Danny Masterson Rape Case Taken to Trial After Enough Evidence at Preliminary Hearing

A Los Angeles judge rules there are enough evidence to take the sexual assault allegations against the ‘That ’70s Show’ actor to trial following preliminary hearing.

AceShowbiz -A Los Angeles judge has ordered actor Danny Masterson to stand trial on three historic charges of forcible rape.

The “That ’70s Show” star is facing allegations from three women, who claim they were sexually assaulted by Masterson in separate incidents between 2001 and 2003.

On Friday, Los Angeles Superior Court Judge Charlaine F. Olmedo ruled prosecutors had presented enough evidence to take the case to trial.

Masterson, who was charged last summer (20), must return to court for an arraignment hearing on 7 June (21).

He has pleaded not guilty to the charges, but if convicted of all counts, he could face 45 years to life behind bars.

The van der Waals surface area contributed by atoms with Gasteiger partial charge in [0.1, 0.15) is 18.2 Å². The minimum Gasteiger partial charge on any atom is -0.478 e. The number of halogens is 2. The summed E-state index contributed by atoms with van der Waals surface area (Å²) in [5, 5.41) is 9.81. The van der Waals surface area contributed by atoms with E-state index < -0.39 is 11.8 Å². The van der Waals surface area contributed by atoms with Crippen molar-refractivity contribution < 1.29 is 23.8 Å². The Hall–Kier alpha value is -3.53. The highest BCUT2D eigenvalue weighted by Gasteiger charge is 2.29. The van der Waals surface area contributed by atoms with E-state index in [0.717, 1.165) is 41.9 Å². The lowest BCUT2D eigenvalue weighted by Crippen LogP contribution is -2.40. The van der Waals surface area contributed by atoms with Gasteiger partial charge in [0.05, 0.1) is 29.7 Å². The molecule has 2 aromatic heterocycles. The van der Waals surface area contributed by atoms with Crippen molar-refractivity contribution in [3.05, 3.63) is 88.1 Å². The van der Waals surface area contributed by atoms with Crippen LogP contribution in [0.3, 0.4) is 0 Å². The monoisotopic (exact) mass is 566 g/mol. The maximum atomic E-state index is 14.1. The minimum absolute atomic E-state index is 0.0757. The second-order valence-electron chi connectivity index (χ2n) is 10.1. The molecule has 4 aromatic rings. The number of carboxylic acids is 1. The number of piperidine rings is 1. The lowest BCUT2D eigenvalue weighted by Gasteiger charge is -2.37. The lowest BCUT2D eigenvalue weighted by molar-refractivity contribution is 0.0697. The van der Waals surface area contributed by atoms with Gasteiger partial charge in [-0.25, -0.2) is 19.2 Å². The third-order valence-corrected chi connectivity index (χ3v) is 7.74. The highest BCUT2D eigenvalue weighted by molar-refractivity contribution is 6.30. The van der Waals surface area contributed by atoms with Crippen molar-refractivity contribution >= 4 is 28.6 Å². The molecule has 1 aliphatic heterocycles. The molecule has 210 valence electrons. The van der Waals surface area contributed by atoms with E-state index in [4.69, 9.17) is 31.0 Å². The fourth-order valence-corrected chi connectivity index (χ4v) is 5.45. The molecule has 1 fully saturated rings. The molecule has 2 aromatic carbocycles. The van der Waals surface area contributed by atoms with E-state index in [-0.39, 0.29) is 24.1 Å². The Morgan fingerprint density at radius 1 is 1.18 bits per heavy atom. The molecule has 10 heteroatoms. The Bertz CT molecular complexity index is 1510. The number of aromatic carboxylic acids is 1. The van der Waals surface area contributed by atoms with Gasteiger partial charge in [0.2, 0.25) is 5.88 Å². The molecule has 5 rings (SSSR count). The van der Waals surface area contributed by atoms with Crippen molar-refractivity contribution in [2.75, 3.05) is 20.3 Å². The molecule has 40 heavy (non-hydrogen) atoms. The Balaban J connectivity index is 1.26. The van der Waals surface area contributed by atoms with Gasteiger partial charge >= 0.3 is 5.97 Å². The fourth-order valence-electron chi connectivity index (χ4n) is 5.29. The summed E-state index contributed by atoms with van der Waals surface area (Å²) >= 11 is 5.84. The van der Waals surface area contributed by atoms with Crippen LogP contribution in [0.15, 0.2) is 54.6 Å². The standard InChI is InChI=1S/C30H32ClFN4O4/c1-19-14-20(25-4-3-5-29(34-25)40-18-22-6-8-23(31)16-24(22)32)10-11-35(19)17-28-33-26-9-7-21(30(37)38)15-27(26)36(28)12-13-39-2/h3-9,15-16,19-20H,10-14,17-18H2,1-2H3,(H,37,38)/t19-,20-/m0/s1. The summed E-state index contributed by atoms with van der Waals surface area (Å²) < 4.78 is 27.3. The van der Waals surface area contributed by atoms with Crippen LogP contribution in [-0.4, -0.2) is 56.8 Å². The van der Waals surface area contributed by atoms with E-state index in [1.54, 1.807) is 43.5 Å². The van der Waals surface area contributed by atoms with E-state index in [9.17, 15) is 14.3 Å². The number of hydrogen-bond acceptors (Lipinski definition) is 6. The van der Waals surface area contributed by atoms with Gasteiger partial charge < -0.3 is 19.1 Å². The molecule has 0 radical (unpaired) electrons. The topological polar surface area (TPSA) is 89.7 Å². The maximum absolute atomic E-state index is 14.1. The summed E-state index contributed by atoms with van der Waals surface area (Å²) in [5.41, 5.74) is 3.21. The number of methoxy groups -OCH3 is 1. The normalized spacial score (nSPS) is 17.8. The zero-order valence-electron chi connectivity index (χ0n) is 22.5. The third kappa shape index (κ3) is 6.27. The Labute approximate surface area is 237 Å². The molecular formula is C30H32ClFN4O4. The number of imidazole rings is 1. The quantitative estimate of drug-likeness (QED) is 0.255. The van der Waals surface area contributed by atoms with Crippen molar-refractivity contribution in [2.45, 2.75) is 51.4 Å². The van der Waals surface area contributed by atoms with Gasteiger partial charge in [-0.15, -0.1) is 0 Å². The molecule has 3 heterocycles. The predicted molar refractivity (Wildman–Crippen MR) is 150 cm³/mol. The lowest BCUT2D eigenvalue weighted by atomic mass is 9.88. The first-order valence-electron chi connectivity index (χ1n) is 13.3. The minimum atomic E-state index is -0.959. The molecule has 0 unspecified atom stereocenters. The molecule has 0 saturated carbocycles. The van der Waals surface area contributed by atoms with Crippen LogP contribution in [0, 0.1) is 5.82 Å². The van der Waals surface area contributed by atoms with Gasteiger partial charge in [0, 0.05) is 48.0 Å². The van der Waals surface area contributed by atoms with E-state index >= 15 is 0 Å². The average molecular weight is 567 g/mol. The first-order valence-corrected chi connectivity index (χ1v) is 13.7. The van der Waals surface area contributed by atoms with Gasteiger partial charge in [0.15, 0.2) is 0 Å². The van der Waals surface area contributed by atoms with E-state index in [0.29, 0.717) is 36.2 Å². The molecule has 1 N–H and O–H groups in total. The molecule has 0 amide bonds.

Each of the women testified in a preliminary hearing this week (begs17May21), with the first female, identified only as Jen B., claiming she had visited his house in April, 2003 to pick up a set of keys.

While there, she agreed to join some mutual friends for a drink, but started feeling ill and found herself being carried upstairs by Masterson, who put her in the shower to clean off after vomiting.

She alleges the actor then raped her and threatened her with a gun, according to The Associated Press.

Another accuser, named as Christina B., took the stand on Wednesday and revealed she and Masterson had been in a six-year relationship when the star reportedly forced himself upon her in November, 2001.

His third alleged victim, known as N. Trout, told the court she was raped by Masterson in late 2003.

His legal troubles don’t end there – the actor, who is free on $3.3 million (£2.3 million) bail, is also fighting a civil suit suggesting his accusers were harassed by people from the Church of Scientology, of which Masterson is a member, for taking their complaints to police.

Last year, the judge overseeing the case ruled the dispute must be settled by Scientology officials in “religious arbitration.”

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